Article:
Members of the Barnard Organization of Soul Sisters and the Barnard Archives spoke to representatives about the history of BOSS and the continued need for dedicated space for black students on campus during a Student Government Association meeting on Monday.
The need for a dedicated space for marginalized groups has been a long-standing issue on Barnard’s campus. Debate around space allocation has been renewed in recent months, as student groups have been vying for space in the newly opened Milstein Center for Teaching and Learning and available rooms in the LeFrak Center. A new prayer space for Muslim students opened in LeFrak in February, while Mujeres of Barnard College has been circulating a petition for a space dedicated for Latinx Barnard students.
In light of the 50th anniversary of BOSS’s founding, members of the group have worked alongside the Barnard Archives to curate an exhibit tracking the history of the organization through the lens of the initial 10 demands made by the group in 1969, including dedicated space for black students in Barnard dormitories. Currently, the Zora Neale Hurston Lounge in the Barnard Quad exists as a space specifically allocated for black Barnard students.
At the meeting, BOSS historian Maat Bates, BC ’21, emphasized the importance of dedicated spaces like the Zora Neale Hurston Lounge as communal spaces for Barnard's black community and as available safe space for black students in the wake of racist incidents on campus.
“Personally, I think the space is really important…within a predominantly white institution like Barnard where students feel they constantly have to perform...to not have any pressure to code switch [is important],” she said. “Especially when an event like the one that just occurred or that happened last semester [occurs] being able to sit on a beanbag and to know that that is a safe place. And sometimes it feels like the only safe place on campus.”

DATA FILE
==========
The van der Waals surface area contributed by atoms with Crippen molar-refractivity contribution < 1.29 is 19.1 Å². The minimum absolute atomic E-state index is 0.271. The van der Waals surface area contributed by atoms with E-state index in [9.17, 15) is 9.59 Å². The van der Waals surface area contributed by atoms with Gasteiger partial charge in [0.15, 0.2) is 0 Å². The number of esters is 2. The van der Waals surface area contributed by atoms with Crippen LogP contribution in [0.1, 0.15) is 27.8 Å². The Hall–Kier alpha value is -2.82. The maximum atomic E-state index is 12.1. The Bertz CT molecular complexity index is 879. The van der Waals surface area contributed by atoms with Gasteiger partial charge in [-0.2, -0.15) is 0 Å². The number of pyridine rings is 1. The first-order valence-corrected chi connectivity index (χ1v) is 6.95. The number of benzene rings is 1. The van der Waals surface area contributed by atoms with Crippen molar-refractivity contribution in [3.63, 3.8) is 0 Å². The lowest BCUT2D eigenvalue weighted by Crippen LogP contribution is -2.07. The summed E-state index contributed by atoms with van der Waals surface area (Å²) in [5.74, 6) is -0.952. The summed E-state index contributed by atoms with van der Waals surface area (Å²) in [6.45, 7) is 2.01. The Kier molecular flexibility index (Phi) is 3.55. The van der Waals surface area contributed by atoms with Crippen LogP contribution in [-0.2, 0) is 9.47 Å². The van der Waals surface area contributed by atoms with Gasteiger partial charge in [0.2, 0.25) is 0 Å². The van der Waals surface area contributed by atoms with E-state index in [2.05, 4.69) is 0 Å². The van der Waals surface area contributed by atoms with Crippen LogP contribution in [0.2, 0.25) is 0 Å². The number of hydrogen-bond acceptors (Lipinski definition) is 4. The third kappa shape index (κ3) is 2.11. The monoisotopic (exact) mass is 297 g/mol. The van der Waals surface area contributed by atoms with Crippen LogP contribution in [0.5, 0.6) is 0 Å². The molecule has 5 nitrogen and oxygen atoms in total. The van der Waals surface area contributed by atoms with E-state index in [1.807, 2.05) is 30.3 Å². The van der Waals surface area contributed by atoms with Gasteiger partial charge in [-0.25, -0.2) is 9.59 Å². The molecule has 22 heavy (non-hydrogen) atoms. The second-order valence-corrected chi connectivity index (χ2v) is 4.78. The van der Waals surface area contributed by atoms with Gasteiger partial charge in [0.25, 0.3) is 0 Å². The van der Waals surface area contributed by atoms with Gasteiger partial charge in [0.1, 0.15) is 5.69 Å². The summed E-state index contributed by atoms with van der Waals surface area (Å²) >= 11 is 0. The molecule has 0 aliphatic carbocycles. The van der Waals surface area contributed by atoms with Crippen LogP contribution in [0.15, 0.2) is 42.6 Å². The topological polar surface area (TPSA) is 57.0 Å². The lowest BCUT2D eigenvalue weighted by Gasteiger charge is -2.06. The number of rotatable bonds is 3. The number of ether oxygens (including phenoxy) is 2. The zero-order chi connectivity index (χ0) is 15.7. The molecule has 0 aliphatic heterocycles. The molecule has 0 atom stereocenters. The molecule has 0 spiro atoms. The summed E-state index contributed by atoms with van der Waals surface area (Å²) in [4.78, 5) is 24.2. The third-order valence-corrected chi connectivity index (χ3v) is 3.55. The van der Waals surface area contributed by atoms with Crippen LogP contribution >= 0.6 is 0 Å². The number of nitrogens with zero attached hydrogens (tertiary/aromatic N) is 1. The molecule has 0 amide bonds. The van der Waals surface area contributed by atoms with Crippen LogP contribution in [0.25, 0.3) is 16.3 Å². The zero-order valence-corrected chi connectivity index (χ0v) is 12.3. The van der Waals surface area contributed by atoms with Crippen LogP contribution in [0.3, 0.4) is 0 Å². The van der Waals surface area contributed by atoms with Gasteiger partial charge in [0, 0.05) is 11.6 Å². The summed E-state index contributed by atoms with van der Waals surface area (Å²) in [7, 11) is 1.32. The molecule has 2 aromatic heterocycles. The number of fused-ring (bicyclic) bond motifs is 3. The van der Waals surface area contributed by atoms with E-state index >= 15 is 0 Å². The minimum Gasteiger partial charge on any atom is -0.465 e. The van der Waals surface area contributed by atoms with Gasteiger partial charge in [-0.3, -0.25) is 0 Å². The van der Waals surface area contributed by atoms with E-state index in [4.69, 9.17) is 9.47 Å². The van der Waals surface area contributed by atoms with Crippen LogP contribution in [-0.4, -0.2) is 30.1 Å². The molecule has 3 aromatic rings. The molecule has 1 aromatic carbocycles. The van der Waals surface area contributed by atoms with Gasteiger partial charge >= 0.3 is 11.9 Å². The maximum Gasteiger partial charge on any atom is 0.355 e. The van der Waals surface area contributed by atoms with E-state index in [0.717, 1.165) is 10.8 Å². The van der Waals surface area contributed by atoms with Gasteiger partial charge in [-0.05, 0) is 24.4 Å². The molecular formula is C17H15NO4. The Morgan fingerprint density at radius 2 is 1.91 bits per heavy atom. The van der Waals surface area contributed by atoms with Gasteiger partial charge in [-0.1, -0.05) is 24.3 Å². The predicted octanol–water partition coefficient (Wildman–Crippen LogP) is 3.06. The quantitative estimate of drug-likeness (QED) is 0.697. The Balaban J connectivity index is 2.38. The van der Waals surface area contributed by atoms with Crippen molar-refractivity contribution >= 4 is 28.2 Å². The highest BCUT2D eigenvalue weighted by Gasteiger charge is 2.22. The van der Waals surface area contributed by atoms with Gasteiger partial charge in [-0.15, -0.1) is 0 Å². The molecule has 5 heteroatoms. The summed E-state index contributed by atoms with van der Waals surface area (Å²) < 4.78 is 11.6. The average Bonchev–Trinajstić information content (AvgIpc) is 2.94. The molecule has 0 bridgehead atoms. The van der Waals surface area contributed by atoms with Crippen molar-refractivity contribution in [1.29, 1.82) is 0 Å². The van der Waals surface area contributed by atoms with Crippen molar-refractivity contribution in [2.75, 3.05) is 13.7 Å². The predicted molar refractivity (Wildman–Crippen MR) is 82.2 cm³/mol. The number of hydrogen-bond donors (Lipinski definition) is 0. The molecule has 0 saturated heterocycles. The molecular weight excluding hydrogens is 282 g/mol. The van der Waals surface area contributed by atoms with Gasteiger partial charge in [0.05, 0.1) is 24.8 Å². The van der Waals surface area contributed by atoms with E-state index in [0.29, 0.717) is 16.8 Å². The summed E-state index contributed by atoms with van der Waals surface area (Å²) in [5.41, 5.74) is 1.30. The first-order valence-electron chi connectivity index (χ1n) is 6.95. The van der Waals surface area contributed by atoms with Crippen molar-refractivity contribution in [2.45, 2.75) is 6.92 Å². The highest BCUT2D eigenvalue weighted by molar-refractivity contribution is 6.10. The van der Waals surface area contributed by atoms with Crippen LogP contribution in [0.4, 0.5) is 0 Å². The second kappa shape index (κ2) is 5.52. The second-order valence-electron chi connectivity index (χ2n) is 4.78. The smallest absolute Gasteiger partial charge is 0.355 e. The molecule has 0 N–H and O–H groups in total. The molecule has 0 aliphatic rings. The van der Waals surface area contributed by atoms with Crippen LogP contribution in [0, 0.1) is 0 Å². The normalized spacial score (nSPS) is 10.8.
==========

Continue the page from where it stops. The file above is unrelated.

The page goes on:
Denise Mantey, BC ’21 and BOSS media chair, added that because BOSS has the lounge as a resource, the organization has been working with other student groups, such as Mujeres, in advocating for their own space on campus.
In response to questions by representatives about support for incoming first-year students who are black at Barnard, Bates pointed to existing BOSS mentoring programs, but stated that greater administrative support was needed for such programs. While Barnard currently hosts Barnard Bound, a program that brings students of color to visit Barnard’s campus, especially those who cannot otherwise afford it, no dedicated orientation or pre-orientation program specifically for black students exists, which was another of BOSS’s initial demands.
“A lot of onus is put on … older black students. A lot of older black students are great resources, but I think administration could do a lot more, I think other organizations can do a lot more. It shouldn’t always be black students’ responsibility to support younger students,” Bates said.